Friday, October 31, 2008

Wrong On The COSI Bailout?

I seem to have been wrong in my assessment of Issue 37, the levy to reopen COSI, in the column that I wrote for Toledo Free Press three weeks ago; as evidenced by the number of people speaking out in favor of it this week in that same venue. It now appears to be obvious to me that the only thing that was keeping COSI from being a success in Toledo was a lack of sufficient taxpayer funding. After all, we have so many shining examples of success when greater taxpayer support is provided to a previously failing program:

- Lyndon Johnson's War on Poverty

- Richard Nixon's War on Drugs

- The Educational System over the last 50 years

- The bailout of the mortgage and banking system

- and here locally, the Erie Street Market

The success of these programs over the years is self-evident ... no wait, actually they weren't (or aren't) entirely successful. OK, but obviously the reason that these endeavors failed in their mission is not that they were failed plans to begin with, wasted the taxpayer money that they were granted, and had no real measure for success other than emotional ones. Neither can their failure be blamed upon the increasing level of funding that they received through the years. No, it must have been a lack of understanding of their mission on the part of the taxpayers. Programs like this cannot be measured on an objective level of success and failure after all, but should instead be judged by high-minded goal that they set or the gratification that we taxpayers feel for the compassion that we show.

So by all means, let's vote for Issue 37 and grant COSI some taxpayer money in the "hope for change" where they are concerned (after all, this is the year for it). If nothing else, we will prove that in 2008 fiscal irresponsibility, poor management, and waste are not negatives; but simply a reason to grant a second chance and a taxpayer funded reward to such projects so that they can go back to business as usual.

(OK, sarcasm off now)


Roland Hansen said...

A supporter of COSI I am but not to the extent that I support a tax levy for COSI. To the best of my knowledge, the Board of COSI has never attempted any other alternative funding mechanisms other than memberships. They get an "F" on the grade card and no taxing support from me.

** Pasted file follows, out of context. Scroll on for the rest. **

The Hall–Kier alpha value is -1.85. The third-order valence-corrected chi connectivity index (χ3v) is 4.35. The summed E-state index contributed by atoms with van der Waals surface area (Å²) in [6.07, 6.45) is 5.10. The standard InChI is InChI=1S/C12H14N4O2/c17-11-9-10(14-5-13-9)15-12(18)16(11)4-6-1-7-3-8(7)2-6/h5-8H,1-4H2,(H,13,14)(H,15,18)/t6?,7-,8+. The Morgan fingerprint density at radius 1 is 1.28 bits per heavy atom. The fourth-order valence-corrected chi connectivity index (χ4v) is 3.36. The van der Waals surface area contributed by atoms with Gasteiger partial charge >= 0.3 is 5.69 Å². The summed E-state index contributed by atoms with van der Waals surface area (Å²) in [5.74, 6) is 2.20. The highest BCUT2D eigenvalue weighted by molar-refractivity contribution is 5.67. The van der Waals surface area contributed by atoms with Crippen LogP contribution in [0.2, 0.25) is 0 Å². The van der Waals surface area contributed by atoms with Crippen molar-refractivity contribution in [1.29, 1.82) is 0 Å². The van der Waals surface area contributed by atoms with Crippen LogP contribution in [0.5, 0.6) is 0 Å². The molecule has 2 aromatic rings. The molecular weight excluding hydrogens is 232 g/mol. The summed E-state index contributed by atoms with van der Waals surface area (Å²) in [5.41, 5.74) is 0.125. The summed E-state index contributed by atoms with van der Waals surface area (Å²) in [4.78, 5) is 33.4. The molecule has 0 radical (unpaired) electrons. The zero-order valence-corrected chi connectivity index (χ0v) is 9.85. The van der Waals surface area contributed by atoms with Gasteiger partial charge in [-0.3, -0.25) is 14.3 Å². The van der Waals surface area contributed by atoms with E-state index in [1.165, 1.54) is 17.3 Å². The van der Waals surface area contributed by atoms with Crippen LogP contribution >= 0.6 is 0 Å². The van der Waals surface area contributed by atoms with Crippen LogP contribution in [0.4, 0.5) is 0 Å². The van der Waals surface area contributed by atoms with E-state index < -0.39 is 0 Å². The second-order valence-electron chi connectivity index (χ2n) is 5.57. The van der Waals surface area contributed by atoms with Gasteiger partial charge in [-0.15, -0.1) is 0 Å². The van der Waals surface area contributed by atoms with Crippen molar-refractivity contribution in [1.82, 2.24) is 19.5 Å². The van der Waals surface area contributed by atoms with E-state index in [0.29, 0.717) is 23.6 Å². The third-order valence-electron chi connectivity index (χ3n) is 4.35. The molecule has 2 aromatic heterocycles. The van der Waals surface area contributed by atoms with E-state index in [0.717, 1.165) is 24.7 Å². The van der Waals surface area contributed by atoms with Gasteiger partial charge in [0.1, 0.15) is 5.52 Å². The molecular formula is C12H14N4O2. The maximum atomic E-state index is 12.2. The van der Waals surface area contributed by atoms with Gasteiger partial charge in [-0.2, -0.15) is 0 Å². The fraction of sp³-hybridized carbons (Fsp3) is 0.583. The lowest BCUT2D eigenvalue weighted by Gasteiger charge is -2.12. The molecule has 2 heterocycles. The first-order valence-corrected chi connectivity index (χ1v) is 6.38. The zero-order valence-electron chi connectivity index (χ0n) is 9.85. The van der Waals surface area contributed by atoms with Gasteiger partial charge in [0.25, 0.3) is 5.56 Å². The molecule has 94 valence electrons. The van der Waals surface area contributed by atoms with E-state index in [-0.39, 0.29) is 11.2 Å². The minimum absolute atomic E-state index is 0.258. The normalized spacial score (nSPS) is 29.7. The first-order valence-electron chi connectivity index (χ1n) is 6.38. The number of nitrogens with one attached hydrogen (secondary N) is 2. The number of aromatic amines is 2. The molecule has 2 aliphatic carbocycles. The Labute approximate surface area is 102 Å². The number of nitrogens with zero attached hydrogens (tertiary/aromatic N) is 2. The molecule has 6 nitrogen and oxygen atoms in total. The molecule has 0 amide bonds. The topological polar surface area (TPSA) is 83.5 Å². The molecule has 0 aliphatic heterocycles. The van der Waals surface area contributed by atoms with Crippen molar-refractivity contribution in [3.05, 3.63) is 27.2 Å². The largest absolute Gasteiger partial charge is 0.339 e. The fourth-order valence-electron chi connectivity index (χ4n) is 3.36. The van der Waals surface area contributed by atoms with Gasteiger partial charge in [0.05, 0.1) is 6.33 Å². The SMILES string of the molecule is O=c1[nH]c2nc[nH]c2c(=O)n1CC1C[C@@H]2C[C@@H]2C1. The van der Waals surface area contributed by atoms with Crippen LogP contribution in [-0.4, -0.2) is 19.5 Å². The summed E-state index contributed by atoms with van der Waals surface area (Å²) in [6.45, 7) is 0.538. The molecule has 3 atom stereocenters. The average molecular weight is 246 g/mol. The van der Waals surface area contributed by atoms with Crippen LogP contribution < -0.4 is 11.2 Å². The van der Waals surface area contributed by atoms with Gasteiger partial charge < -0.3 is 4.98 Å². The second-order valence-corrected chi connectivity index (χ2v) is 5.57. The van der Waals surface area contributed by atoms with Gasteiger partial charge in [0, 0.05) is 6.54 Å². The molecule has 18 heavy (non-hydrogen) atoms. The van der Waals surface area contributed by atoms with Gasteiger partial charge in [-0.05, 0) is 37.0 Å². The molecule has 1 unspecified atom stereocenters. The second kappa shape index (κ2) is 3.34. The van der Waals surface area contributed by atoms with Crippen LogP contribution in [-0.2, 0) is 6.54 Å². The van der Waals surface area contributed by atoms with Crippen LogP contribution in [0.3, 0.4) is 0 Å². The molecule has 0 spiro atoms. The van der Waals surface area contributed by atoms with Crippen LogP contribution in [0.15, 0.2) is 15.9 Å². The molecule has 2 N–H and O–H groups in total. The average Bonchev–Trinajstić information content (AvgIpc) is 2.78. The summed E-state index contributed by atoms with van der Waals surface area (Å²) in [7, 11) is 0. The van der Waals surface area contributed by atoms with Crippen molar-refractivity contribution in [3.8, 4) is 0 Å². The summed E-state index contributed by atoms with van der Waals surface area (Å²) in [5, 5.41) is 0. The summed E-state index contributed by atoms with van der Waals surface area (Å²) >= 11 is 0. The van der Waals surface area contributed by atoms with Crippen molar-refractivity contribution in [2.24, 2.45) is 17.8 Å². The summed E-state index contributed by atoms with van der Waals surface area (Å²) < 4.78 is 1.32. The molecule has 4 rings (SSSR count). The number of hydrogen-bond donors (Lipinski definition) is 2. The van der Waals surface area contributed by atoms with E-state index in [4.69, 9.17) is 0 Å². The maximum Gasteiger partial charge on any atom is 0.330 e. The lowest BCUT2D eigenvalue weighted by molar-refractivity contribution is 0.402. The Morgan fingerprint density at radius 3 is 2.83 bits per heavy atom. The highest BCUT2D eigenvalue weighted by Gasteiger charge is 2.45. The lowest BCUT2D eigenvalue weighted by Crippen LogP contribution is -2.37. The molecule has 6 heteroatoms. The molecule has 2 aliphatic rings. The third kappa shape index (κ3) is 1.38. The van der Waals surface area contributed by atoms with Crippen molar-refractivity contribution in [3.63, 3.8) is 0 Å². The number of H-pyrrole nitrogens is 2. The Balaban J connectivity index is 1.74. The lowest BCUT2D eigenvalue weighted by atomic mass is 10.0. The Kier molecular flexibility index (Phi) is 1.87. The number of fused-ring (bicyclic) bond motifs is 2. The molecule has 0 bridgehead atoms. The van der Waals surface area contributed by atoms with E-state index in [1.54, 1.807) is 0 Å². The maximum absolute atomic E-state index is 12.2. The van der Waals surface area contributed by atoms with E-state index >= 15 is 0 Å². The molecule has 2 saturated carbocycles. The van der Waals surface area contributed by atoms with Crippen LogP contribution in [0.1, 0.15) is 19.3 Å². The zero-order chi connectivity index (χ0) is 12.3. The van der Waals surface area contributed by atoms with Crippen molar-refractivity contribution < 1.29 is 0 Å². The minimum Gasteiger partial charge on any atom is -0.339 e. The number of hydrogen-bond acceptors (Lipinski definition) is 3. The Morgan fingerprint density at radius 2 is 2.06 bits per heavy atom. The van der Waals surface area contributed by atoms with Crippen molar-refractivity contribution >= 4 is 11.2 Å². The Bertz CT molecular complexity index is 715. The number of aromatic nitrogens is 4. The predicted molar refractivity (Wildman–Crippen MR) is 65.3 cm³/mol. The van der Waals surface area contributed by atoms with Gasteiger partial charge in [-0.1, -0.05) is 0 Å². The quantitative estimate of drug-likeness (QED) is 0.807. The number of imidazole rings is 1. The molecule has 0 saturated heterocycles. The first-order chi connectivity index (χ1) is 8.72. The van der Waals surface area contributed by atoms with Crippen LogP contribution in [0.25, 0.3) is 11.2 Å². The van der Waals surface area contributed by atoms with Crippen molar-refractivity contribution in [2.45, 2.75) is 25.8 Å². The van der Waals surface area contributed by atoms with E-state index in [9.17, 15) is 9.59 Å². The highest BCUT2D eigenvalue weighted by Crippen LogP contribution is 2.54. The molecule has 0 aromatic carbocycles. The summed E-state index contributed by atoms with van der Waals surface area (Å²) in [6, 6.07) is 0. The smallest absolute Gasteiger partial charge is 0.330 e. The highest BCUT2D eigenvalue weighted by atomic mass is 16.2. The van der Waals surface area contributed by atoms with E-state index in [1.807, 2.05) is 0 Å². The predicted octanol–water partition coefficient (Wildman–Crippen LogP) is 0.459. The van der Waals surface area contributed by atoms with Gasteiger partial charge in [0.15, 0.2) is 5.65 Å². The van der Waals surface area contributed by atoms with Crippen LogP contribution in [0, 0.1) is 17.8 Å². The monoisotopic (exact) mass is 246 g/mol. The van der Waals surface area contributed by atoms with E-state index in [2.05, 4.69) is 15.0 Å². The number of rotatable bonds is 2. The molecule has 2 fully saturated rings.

BTW, the Toledo Zoo, one of the finest there is anywhere, has used up its welcome for tax support also, at least until every day is a free day for those of us that pay into the tax levy. I had previously been a member of the zoo, but got frustrated with that organization's lack of transparency and its apparent lack of less costly admissions for the area residents who help fund it through their taxes.

Antipelagian said...

I think run-down attractions that draw people from other regions is a great way to get the word out about Toledo:

Yes, our city officials love funding run-down crap with tax money. Why is it they think funding failure with tax dollars is the answer? They're just that progressive!

What about the boarded up buildings lining our city streets? Pay no attention!

Tim Higgins said...


I couldn't agree more.

Perhaps we can declare downtown a museum district and turn it into an exhibit for the entire country of what a tax and spend local government can do to an area.

Antipelagian said...

That sounds like an excellent idea, Tim...maybe we could have pictures from the times that Toledo was a booming industrial town...maybe at the entrance to one of our lovely run down industrial complexes...upon entering, visitors will be greeted to the smells of urine and crack. After the aromatic experience they can watch formerly employed UAW workers chase rats around the empty warehouse.

In any event, we could call it the "Eerie Street Market".